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GERM-342 German Genders in Literature, Performance, and Film
Fall for 2014-2015
Faculty:
  • Sieg, Katrin
  • The course explores the forces and ideas that shaped Germans’ distinct notions of gender and sexuality in the long twentieth century. German culture has furnished us with images and stories of strong, eccentric, and creative women artists and activists—from socialist revolutionary Rosa Luxemburg to glamorous filmstar Marlene Dietrich and Nobel Prize winner Elfriede Jelinek. But it has also given us the phrase ‘Kinder, Küche, Kirche,’ which emphases women’s domesticity and ‘natural calling’ towards nurturing. The sexual revolution’s radical rejection of the churches’ prerogative to define morality and family values in the 1960s, the drastic refashioning of private life and exploration of alternative lifestyles and anti-authoritarian pedagogy, and the intense commercialization of sexuality during subsequent decades, have led many contemporary Germans to believe that they are among the most tolerant and liberated denizens of a cosmopolitan world that is no longer marked by gender inequality or sexual repression. Others feel prompted to reimagine the meaning of gender/sexual politics for our times, whether through activism or art.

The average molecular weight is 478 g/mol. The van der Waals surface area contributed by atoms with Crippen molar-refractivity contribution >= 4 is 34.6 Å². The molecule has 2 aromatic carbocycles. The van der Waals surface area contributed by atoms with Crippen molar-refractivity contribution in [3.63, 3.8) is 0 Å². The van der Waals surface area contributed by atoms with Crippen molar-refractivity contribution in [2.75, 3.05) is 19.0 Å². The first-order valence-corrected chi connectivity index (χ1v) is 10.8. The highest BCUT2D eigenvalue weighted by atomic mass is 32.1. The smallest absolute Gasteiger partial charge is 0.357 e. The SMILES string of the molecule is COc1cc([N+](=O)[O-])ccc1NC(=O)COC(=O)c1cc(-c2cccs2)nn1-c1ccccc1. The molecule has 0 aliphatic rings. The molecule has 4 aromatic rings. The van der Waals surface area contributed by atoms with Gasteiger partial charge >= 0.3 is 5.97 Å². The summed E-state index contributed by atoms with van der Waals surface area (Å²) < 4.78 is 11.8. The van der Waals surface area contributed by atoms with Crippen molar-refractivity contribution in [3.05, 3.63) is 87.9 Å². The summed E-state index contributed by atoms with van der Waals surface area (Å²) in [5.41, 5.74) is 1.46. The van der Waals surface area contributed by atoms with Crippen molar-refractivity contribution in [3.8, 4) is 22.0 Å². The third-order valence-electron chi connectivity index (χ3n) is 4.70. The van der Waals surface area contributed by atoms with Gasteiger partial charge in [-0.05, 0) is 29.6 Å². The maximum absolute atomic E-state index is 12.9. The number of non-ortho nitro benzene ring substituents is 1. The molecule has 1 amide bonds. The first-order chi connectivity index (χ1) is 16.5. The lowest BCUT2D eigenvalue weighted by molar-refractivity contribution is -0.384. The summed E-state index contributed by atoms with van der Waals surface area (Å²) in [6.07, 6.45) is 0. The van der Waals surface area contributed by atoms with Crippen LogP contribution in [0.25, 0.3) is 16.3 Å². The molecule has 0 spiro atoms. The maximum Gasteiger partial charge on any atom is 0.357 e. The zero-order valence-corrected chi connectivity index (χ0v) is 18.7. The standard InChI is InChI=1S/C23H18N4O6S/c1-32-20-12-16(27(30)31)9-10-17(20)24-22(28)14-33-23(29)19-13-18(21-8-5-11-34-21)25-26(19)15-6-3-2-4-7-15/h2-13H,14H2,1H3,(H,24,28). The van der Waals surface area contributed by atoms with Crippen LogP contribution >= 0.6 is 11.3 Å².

We will trace first, second, and third wave feminists’ ideas about gender roles and relations, as well as study important theoretical terms and concepts in gender and queer theory, from the question of a feminist aesthetic to contemporary debates about gender performativity. History and theory will then help us analyze and interpret key texts (literary and cinematic) that illuminate central issues concerning gender and sexuality, including queer transgender practices and experiences; tensions between German and immigrant concepts of gender and sexuality; and performativity and parody.

    Using literature, film, and the press, we will examine important moments and key social debates in the history of this struggle.

    Primary course readings will be in German (approximately 70 pages per week). Class discussion will be conducted in German, and all written work will be submitted in German.
    Credits: 3
    Prerequisites: None
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